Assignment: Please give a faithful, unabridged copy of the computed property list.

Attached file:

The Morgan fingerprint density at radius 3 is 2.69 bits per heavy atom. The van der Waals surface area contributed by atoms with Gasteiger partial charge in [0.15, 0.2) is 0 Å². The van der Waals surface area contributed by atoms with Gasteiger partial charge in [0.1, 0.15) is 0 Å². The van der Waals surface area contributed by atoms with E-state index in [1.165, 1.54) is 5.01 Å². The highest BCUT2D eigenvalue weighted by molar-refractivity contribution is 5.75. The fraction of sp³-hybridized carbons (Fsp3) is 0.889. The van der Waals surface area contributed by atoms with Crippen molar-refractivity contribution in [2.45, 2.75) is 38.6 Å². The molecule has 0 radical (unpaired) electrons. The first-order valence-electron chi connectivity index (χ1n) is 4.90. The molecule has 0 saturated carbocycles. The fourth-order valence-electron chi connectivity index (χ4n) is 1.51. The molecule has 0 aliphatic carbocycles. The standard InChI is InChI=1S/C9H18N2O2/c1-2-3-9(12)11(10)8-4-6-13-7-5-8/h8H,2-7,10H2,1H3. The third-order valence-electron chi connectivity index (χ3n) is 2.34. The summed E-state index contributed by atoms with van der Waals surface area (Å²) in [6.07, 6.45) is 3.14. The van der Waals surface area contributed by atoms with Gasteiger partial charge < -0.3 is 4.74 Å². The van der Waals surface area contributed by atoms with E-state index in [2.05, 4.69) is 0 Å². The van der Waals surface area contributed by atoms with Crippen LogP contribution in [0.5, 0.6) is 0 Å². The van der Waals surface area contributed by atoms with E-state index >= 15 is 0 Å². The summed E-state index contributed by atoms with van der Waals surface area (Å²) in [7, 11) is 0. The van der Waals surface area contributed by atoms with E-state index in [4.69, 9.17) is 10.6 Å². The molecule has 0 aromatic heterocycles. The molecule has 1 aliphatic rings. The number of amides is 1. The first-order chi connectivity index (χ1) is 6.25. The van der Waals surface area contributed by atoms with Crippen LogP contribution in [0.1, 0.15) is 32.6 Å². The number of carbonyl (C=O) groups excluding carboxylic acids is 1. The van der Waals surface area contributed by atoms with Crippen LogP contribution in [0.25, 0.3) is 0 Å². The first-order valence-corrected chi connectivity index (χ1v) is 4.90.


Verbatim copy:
The Morgan fingerprint density at radius 3 is 2.69 bits per heavy atom. The van der Waals surface area contributed by atoms with Gasteiger partial charge in [0.15, 0.2) is 0 Å². The van der Waals surface area contributed by atoms with Gasteiger partial charge in [0.1, 0.15) is 0 Å². The van der Waals surface area contributed by atoms with E-state index in [1.165, 1.54) is 5.01 Å². The highest BCUT2D eigenvalue weighted by molar-refractivity contribution is 5.75. The fraction of sp³-hybridized carbons (Fsp3) is 0.889. The van der Waals surface area contributed by atoms with Crippen molar-refractivity contribution in [2.45, 2.75) is 38.6 Å². The molecule has 0 radical (unpaired) electrons. The first-order valence-electron chi connectivity index (χ1n) is 4.90. The molecule has 0 saturated carbocycles. The fourth-order valence-electron chi connectivity index (χ4n) is 1.51. The molecule has 0 aliphatic carbocycles. The standard InChI is InChI=1S/C9H18N2O2/c1-2-3-9(12)11(10)8-4-6-13-7-5-8/h8H,2-7,10H2,1H3. The third-order valence-electron chi connectivity index (χ3n) is 2.34. The summed E-state index contributed by atoms with van der Waals surface area (Å²) in [6.07, 6.45) is 3.14. The van der Waals surface area contributed by atoms with Gasteiger partial charge < -0.3 is 4.74 Å². The van der Waals surface area contributed by atoms with E-state index in [2.05, 4.69) is 0 Å². The van der Waals surface area contributed by atoms with Crippen LogP contribution in [0.5, 0.6) is 0 Å². The van der Waals surface area contributed by atoms with E-state index >= 15 is 0 Å². The summed E-state index contributed by atoms with van der Waals surface area (Å²) in [7, 11) is 0. The van der Waals surface area contributed by atoms with E-state index in [4.69, 9.17) is 10.6 Å². The molecule has 0 aromatic heterocycles. The molecule has 1 aliphatic rings. The number of amides is 1. The first-order chi connectivity index (χ1) is 6.25. The van der Waals surface area contributed by atoms with Crippen LogP contribution in [0.1, 0.15) is 32.6 Å². The number of carbonyl (C=O) groups excluding carboxylic acids is 1. The van der Waals surface area contributed by atoms with Crippen LogP contribution in [0.25, 0.3) is 0 Å². The first-order valence-corrected chi connectivity index (χ1v) is 4.90.